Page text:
Georgia Won't Establish High-Risk Insurance Pools

State officials in Georgia are not happy about the new federal health law. The governor has joined 19 other states that have filed suit to nullify it. And the state insurance commissioner is refusing to set up a high-risk pool to sell health insurance to people with medical problems.

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In Georgia, state officials are not at all happy with a landmark new federal health law. The governor has joined 19 other states that have filed suit to get the law nullified, and the state insurance commissioner is refusing to set up a high-risk pool to sell health insurance to people with medical problems.

NPR's Joanne Silberner looks at how one state is dealing with this new law.

JOANNE SILBERNER: Julia Murphy at Atlanta used to be an executive assistant to CEOs - not anymore. Several years ago she got sick and had to give up her job. And now?

Ms. JULIA MURPHY: Well, I'm uninsurable. I've pretty much had continuous insurance all my life, but at present my diagnoses include multiple sclerosis, Addison's Disease, Hashimoto's Thyroiditis.

SILBERNER: And several other diseases. No insurance company will take her on. They know she'll cost them money. The new federal health law includes $5 billion from Washington to subsidize special health insurance like Murphy. The pools are to run until 2014 when insurers will have to drop their preexisting conditions limits. The pools will be run by states, or if states refuse, by the federal government.

About three dozen states already have their own high-risk pools; Georgia doesn't. Consumer advocate Linda Lowe(ph) says that's because of the attitude of local politicians.

Ms. LINDA LOWE (Consumer Advocate): There is a different view of government that it should be smaller and should not be engaged in these kinds of activities.

SILBERNER: The new federal law - passed with no Republican support - has been attacked by the Republican leadership in Georgia. Outgoing Governor Sonny Perdue is one of the governors suing to declare it unconstitutional. And state insurance Commissioner John Oxendine, who's in the Republican primary for governor, is refusing to establish the high-risk pools.

Mr. JOHN OXENDINE (Insurance Commissioner, Georgia): If the state creates a plan and administers a plan and we run out of money, people are going to be looking to us and our state treasury to pay for it. If we have to freeze it and say that we can't take anymore people because we got too many applicants, they're going to be looking at the state and saying, well, why are you doing this? Why didn't you plan ahead?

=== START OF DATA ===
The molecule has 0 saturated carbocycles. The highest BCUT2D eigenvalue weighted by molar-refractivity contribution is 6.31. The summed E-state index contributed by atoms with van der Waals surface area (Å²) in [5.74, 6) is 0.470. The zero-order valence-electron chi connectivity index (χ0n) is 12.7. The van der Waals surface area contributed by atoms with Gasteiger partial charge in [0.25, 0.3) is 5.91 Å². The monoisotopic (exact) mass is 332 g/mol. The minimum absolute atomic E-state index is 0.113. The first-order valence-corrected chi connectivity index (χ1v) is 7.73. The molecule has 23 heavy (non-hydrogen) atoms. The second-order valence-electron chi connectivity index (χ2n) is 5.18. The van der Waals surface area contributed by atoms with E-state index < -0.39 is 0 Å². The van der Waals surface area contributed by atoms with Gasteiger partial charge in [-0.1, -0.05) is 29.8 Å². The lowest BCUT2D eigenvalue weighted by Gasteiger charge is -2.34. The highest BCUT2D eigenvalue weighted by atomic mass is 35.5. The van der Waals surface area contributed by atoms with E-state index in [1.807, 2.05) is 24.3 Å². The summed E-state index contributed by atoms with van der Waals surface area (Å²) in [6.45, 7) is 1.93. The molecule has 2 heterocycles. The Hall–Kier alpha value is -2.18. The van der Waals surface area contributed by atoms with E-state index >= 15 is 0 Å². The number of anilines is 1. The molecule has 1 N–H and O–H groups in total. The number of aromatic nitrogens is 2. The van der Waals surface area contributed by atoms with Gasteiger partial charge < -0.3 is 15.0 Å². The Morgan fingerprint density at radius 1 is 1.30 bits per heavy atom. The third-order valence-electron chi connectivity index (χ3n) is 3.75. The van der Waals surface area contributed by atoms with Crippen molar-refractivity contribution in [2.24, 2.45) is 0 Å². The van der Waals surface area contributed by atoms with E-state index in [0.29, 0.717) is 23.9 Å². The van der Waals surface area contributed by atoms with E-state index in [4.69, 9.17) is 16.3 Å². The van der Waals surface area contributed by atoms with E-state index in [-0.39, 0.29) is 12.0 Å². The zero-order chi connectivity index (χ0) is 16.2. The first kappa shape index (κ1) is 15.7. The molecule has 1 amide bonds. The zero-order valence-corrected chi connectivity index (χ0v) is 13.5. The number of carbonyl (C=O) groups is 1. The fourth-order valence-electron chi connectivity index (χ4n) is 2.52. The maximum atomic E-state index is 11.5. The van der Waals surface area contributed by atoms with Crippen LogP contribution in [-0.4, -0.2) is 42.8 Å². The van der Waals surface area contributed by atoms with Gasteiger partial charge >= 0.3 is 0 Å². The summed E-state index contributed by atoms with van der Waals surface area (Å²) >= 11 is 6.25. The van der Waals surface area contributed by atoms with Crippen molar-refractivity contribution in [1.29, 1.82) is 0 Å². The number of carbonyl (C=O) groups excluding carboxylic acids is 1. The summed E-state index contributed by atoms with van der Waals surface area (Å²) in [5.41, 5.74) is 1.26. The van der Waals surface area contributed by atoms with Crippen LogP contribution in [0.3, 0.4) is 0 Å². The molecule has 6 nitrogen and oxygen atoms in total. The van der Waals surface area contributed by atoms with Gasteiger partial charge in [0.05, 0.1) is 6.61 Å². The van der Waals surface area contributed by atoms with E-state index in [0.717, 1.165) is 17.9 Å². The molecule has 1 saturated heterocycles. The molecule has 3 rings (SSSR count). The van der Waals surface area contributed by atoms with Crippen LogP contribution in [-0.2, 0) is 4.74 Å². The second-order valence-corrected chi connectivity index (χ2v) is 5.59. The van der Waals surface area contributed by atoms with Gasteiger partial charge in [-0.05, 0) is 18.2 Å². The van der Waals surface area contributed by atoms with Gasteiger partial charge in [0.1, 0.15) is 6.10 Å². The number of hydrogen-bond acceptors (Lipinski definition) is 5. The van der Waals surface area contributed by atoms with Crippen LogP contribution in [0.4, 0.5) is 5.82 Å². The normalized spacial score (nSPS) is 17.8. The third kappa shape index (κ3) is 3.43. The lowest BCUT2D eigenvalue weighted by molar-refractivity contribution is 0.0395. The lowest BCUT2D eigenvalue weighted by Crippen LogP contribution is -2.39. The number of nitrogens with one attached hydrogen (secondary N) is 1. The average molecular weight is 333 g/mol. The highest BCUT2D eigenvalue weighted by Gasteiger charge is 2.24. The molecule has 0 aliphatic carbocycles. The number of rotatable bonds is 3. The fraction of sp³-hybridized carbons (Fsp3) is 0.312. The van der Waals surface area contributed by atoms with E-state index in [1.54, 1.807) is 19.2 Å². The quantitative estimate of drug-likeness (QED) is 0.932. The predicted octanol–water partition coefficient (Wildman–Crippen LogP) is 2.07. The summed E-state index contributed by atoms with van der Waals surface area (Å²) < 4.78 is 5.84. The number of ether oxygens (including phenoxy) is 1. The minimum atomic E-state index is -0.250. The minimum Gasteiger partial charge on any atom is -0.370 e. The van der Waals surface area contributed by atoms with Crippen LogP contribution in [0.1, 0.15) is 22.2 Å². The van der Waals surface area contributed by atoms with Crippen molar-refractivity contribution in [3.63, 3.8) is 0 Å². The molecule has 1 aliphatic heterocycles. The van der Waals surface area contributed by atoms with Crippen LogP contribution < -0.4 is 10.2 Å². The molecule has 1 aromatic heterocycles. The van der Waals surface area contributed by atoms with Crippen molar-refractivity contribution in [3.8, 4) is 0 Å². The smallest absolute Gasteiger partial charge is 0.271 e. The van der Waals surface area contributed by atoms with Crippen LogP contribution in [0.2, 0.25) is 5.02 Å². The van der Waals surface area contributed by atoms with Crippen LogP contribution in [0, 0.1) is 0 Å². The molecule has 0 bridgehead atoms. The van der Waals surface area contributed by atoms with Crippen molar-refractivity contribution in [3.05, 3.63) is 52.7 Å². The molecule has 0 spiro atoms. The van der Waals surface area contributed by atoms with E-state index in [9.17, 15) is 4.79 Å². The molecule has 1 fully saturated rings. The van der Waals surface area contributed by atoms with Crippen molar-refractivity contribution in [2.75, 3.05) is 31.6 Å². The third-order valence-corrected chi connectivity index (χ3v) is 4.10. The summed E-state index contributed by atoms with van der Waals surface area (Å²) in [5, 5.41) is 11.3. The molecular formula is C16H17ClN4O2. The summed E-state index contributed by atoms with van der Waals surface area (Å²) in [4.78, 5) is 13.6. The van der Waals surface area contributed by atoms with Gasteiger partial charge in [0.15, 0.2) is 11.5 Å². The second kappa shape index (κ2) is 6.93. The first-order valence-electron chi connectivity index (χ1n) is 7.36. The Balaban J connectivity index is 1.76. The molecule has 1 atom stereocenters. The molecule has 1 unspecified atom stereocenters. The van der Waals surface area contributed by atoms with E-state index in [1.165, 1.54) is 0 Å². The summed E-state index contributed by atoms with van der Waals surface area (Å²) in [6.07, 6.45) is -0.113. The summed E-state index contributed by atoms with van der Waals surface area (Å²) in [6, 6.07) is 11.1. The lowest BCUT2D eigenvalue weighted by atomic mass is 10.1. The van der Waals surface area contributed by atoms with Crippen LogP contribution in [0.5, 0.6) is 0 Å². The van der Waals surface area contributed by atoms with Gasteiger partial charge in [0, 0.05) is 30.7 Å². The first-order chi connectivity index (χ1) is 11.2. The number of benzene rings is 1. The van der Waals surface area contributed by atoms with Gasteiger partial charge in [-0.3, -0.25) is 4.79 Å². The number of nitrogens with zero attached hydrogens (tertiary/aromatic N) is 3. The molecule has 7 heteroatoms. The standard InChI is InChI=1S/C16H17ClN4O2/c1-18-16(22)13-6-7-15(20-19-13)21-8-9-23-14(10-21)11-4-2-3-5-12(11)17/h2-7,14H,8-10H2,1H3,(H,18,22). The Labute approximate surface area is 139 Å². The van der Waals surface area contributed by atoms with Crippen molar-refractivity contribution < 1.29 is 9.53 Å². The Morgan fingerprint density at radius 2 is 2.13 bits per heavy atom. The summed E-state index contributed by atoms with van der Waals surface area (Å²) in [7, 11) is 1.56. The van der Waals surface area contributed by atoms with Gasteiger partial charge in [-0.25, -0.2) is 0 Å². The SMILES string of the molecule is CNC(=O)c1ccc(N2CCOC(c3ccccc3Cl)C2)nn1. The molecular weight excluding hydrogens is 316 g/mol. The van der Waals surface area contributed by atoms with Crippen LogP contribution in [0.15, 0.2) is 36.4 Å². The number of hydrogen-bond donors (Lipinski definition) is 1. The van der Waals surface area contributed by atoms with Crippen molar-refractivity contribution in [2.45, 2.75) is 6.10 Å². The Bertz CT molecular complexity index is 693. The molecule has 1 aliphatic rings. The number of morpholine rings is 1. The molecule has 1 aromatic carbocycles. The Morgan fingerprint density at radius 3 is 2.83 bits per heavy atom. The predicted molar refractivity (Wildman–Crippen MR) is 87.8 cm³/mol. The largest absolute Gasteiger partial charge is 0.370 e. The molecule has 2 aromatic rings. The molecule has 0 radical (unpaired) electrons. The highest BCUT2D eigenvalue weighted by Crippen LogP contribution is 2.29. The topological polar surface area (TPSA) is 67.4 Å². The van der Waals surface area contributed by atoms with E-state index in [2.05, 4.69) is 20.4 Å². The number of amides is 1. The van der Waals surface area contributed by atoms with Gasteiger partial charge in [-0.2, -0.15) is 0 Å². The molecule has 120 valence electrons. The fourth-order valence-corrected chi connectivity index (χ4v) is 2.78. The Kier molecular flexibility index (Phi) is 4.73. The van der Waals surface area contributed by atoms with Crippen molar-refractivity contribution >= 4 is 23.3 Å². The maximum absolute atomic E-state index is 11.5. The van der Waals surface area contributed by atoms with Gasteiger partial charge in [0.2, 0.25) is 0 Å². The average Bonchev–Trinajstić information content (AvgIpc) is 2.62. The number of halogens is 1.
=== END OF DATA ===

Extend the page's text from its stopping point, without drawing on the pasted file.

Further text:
SILBERNER: Officials at the federal Department of Health and Human Services say they don't expect the money to run out - it's hard to know for sure. One federal actuary says it will, but Congress's own budget watchdog hasn't published an analysis yet.

MS patient Julia Murphy says even a couple of years would buy her time to figure something out. The irony is the states were given the option to set up their own federally subsidized plans as a way to permit more local control.

And in Georgia, a Republican state senator introduced a bill that would have established a high-risk poll during the last legislative session, though it did never come to a vote.

And Insurance Commissioner Oxendine has aimed his gubernatorial run at the more conservative part of the Republican Party. He says his opposition is very popular on the campaign trail.

Mr. OXENDINE: I think the average Georgian would say, I don't want to risk the state treasury and create another burden on the state.

SILBERNER: So, it's up to the federal government to set up the high-risk pool in Georgia. Again, consumer advocate, Linda Lowe.

Ms. LOWE: The fact that Georgia is not planning to do so may not be a problem for the individuals who would benefit from it.

SILBERNER: Because, she says, the federal government might be able to do it better than Georgia. Funding for the pools will be available July 1st.

Nineteen states, most of them led by Republican governors, have also opted out of running the pools themselves.

Joanne Silberner, NPR News, Atlanta.

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